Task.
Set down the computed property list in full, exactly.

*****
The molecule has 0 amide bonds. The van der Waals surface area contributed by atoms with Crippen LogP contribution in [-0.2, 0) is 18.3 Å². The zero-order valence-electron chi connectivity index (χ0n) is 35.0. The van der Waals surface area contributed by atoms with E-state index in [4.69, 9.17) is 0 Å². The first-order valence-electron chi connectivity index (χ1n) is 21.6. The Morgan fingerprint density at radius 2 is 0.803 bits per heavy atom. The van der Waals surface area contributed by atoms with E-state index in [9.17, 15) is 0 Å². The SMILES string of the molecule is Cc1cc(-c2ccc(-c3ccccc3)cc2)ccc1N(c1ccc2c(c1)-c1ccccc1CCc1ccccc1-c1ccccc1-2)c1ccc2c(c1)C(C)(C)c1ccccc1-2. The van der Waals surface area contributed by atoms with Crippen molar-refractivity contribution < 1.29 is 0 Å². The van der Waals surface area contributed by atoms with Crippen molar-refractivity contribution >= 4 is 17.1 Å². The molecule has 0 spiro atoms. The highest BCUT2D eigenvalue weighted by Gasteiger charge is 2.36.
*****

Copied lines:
The molecule has 0 amide bonds. The van der Waals surface area contributed by atoms with Crippen LogP contribution in [-0.2, 0) is 18.3 Å². The zero-order valence-electron chi connectivity index (χ0n) is 35.0. The van der Waals surface area contributed by atoms with E-state index in [4.69, 9.17) is 0 Å². The first-order valence-electron chi connectivity index (χ1n) is 21.6. The Morgan fingerprint density at radius 2 is 0.803 bits per heavy atom. The van der Waals surface area contributed by atoms with E-state index in [9.17, 15) is 0 Å². The SMILES string of the molecule is Cc1cc(-c2ccc(-c3ccccc3)cc2)ccc1N(c1ccc2c(c1)-c1ccccc1CCc1ccccc1-c1ccccc1-2)c1ccc2c(c1)C(C)(C)c1ccccc1-2. The van der Waals surface area contributed by atoms with Crippen molar-refractivity contribution < 1.29 is 0 Å². The van der Waals surface area contributed by atoms with Crippen molar-refractivity contribution >= 4 is 17.1 Å². The molecule has 0 spiro atoms. The highest BCUT2D eigenvalue weighted by Gasteiger charge is 2.36.